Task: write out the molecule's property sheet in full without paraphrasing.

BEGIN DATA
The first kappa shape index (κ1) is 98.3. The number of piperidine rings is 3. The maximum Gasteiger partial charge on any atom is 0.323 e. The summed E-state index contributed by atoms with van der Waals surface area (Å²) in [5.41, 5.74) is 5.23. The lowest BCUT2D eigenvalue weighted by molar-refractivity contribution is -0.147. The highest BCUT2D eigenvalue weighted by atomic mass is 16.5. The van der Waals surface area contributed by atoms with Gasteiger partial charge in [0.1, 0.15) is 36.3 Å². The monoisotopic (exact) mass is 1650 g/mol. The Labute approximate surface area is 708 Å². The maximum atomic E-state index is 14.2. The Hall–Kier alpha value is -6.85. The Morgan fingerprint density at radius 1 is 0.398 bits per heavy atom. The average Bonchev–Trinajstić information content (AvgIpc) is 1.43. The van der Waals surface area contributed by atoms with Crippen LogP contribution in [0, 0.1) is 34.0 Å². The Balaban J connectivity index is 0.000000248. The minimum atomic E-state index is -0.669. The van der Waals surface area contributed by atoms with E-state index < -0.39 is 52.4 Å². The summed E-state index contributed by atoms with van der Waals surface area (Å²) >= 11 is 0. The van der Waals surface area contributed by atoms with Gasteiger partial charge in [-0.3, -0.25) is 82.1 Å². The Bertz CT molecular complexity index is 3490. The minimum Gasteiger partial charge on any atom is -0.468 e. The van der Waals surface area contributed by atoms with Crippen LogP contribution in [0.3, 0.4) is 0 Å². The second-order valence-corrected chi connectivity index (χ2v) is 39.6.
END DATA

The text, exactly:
The first kappa shape index (κ1) is 98.3. The number of piperidine rings is 3. The maximum Gasteiger partial charge on any atom is 0.323 e. The summed E-state index contributed by atoms with van der Waals surface area (Å²) in [5.41, 5.74) is 5.23. The lowest BCUT2D eigenvalue weighted by molar-refractivity contribution is -0.147. The highest BCUT2D eigenvalue weighted by atomic mass is 16.5. The van der Waals surface area contributed by atoms with Gasteiger partial charge in [0.1, 0.15) is 36.3 Å². The monoisotopic (exact) mass is 1650 g/mol. The Labute approximate surface area is 708 Å². The maximum atomic E-state index is 14.2. The Hall–Kier alpha value is -6.85. The Morgan fingerprint density at radius 1 is 0.398 bits per heavy atom. The average Bonchev–Trinajstić information content (AvgIpc) is 1.43. The van der Waals surface area contributed by atoms with Crippen LogP contribution in [0, 0.1) is 34.0 Å². The Balaban J connectivity index is 0.000000248. The minimum atomic E-state index is -0.669. The van der Waals surface area contributed by atoms with E-state index < -0.39 is 52.4 Å². The summed E-state index contributed by atoms with van der Waals surface area (Å²) >= 11 is 0. The van der Waals surface area contributed by atoms with Gasteiger partial charge in [-0.3, -0.25) is 82.1 Å². The Bertz CT molecular complexity index is 3490. The minimum Gasteiger partial charge on any atom is -0.468 e. The van der Waals surface area contributed by atoms with Crippen LogP contribution in [0.3, 0.4) is 0 Å². The second-order valence-corrected chi connectivity index (χ2v) is 39.6.